David Bruce Billings - Page 42

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          recognizes,18 those terms are not synonymous in the Federal tax             

               despite the fact that no notice of deficiency had been                 
               issued.  Since briefing and oral argument in this case,                
               however, the Ninth Circuit reversed the tax court and                  
               held that the tax court has no jurisdiction under �                    
               6015(e) to consider a petition for review where no                     
               deficiency was determined by the IRS.  Comm'r v. Ewing,                
               439 F.3d 1009, 1012-14 (9th Cir. 2006).  We agree with                 
               the Ninth Circuit that the tax court lacks jurisdiction                
               under � 6015(e) unless a deficiency was asserted                       
               against the individual petitioning for review.  The                    
               language of � 6015(e)(1) is clear and unambiguous:  an                 
               individual may petition the tax court for review “[i]n                 
               the case of an individual against whom a deficiency has                
               been asserted and who elects to have subsection (b) and                
               (c) apply....”  26 U.S.C. � 6015(e)(1) (emphasis                       
               added).  As such, we end our inquiry into the meaning                  
               of the statute and apply its plain language.                           
               Citicasters v. McCaskill, 89 F.3d 1350, 1354-55 (8th                   
               Cir. 1996); Arkansas AFL-CIO v. FCC, 11 F.3d 1430, 1440                
               (8th Cir. 1993) (en banc).  Applying the statute's                     
               plain language, we hold that the tax court had no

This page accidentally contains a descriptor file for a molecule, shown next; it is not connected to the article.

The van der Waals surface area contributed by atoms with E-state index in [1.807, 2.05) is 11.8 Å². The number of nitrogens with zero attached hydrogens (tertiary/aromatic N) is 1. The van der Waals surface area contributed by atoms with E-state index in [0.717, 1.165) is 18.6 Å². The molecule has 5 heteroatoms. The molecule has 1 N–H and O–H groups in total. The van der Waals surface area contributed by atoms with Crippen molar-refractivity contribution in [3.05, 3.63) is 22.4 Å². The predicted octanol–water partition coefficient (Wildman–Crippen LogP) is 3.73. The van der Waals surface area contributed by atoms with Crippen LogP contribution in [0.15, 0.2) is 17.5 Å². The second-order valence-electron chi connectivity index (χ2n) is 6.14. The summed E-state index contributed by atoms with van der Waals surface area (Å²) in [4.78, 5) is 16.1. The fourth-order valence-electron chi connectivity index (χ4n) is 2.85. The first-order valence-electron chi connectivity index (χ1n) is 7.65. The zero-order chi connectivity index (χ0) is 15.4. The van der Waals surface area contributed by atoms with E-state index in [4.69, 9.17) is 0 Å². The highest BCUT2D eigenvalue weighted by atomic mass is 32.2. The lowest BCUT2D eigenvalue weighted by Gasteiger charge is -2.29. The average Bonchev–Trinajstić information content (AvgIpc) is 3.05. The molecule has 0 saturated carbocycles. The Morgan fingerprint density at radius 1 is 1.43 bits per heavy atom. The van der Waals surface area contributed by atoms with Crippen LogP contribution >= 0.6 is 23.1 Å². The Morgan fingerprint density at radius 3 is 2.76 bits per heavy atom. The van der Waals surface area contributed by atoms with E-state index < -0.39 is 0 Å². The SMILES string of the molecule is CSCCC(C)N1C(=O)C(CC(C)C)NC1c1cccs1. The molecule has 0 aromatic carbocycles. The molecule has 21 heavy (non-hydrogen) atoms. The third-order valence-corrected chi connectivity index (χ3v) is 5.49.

jurisdiction to review Bartman's petition for review of                
               the IRS's denial of her tax year 1997 refund request                   
               because no deficiency had been assessed against Bartman                
               for tax year 1997.  [Emphasis added; fn. ref. omitted.]                
          Bartman v. Commissioner, 446 F.3d at 787-788.                               
               18The conference report accompanying the 2001 Consolidated             
          Appropriations Act states in pertinent part:                                
                    Timing of request for relief.--Confusion currently                
               exists as to the appropriate point at which a request                  
               for innocent spouse relief should be made by the                       
               taxpayer and considered by the IRS.  Some have read the                
               statute to prohibit consideration by the IRS of                        
               requests for relief until after an assessment has been                 
               made, i.e., after the examination has been concluded,                  
               and if challenged, judicially determined.  Others have                 
               read the statute to permit claims for relief from                      
               deficiencies to be made upon the filing of the return                  
               before any preliminary determination as to whether a                   
               deficiency exists or whether the return will be                        

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